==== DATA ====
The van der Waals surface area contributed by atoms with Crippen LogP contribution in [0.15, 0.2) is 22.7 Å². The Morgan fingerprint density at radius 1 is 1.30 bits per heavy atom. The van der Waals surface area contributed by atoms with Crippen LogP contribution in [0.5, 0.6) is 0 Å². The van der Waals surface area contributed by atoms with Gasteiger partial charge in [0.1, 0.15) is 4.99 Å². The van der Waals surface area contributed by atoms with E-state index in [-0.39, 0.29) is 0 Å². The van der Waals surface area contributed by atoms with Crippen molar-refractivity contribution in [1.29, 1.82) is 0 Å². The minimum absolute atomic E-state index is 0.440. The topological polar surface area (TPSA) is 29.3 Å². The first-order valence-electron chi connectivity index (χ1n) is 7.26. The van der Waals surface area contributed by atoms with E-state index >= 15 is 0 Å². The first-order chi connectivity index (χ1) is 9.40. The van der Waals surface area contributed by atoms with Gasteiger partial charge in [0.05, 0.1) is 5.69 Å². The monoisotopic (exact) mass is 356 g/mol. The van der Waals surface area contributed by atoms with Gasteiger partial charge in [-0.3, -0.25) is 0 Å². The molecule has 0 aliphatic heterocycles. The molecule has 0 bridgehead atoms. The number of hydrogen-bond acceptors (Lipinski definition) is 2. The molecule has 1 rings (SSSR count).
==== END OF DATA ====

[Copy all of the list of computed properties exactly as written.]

The van der Waals surface area contributed by atoms with Crippen LogP contribution in [0.15, 0.2) is 22.7 Å². The Morgan fingerprint density at radius 1 is 1.30 bits per heavy atom. The van der Waals surface area contributed by atoms with Crippen LogP contribution in [0.5, 0.6) is 0 Å². The van der Waals surface area contributed by atoms with Gasteiger partial charge in [0.1, 0.15) is 4.99 Å². The van der Waals surface area contributed by atoms with E-state index in [-0.39, 0.29) is 0 Å². The van der Waals surface area contributed by atoms with Crippen molar-refractivity contribution in [1.29, 1.82) is 0 Å². The minimum absolute atomic E-state index is 0.440. The topological polar surface area (TPSA) is 29.3 Å². The first-order valence-electron chi connectivity index (χ1n) is 7.26. The van der Waals surface area contributed by atoms with E-state index >= 15 is 0 Å². The first-order chi connectivity index (χ1) is 9.40. The van der Waals surface area contributed by atoms with Gasteiger partial charge in [0.05, 0.1) is 5.69 Å². The monoisotopic (exact) mass is 356 g/mol. The van der Waals surface area contributed by atoms with Gasteiger partial charge in [-0.3, -0.25) is 0 Å². The molecule has 0 aliphatic heterocycles. The molecule has 0 bridgehead atoms. The number of hydrogen-bond acceptors (Lipinski definition) is 2. The molecule has 1 rings (SSSR count).